120v to each connection = 240v. Double pole breaker so that we are drawing off the separate bars in the panel.

    The euro version I have operate on different Hz. 50 as opposed to 60.

    Mark H

  • Fitty_2
    Fitty_2 Member Posts: 2


    What's the availability of the Stratos over here? I'm not seeing any pics are any posted?

    Also if you're looking for max efficiency (least wattage lost/drawn) I think it will be best running off a 230 line with a relay since you will lose some efficiency through a transformer.
  • Mark Hunt_3
    Mark Hunt_3 Member Posts: 184
    Fitty


    Where are you located?

    Mark H
  • Tim_41
    Tim_41 Member Posts: 153
    stratos

    I fired up a stratos about a month ago. I put the stratos on its own breaker. The boiler is a vitodens 11-44. Its for heat only. The pump is really neat. I only have one zone going to take the chill off. Sitting the pump up for the one zone was easy. I'll try to get pictures. I just have to get a digital camera.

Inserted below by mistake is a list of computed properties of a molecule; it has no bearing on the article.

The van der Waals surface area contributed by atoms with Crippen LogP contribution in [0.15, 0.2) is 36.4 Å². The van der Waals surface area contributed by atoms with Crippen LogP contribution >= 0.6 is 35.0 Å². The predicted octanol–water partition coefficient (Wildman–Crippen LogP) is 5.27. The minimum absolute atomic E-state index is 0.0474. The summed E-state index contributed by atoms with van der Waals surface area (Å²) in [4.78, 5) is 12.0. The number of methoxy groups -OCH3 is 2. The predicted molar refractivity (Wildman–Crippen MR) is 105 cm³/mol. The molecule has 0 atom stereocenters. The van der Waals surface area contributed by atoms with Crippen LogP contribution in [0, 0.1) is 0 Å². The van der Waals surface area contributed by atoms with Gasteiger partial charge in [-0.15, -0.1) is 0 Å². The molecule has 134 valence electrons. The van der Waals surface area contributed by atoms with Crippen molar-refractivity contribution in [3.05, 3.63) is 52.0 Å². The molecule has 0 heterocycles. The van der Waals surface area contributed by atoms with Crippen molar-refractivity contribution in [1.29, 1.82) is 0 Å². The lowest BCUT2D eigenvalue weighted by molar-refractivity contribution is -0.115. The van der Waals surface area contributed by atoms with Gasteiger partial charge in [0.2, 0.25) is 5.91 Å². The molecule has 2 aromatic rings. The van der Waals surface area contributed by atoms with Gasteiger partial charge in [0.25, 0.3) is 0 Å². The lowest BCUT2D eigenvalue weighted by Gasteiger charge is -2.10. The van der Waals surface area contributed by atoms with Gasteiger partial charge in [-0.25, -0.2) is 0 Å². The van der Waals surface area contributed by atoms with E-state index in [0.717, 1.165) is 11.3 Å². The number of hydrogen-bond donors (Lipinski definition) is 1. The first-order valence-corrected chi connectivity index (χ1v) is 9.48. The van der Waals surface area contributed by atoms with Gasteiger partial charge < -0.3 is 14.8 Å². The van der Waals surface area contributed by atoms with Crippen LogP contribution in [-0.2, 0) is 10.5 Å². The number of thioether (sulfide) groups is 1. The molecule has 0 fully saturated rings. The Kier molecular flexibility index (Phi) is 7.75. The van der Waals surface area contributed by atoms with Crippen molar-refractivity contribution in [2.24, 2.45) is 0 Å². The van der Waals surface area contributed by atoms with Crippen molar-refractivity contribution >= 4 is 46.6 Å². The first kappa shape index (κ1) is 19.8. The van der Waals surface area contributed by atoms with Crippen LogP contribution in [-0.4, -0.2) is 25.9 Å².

• GW
    GW Member Posts: 4,679
    pics and power

    I'll post some pics when the sparky completes the wiring. Too ugly at the moment.

    I'm glad you mentioned the power loss issue. Does anyone have an idea on how much power gets lost in the shuffle? i'm guessing minimal, but an equation would be cool.

    Gary

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  • Fitty_2
    Fitty_2 Member Posts: 2


    Hi Mark-

    I'm located in MD.

    Thanks,
    Milan
  • Stratos Power

    Just to clear this up a bit (I hope), the Stratos needs 230 volt +/- 10% across the power input terminals. That could be two 115 volt "hots" (wired via two seperate breakers like an electric stove), 230 volt hot and neutral or 2 of three legs of three phase power - as long as the total voltage across the power inputs total 230 +/- 10% you are A OK.

    The power consumption of the drive is about 1.4 watts. Can't say what the power consumption of a tranformer is but if it's wired to 2 x 115 volt lines you don't need any transformer.

    To make things easier, it has (among other features), under and over voltage protection so if you "guess" and are wrong - no worries mate - it'll give you an error code.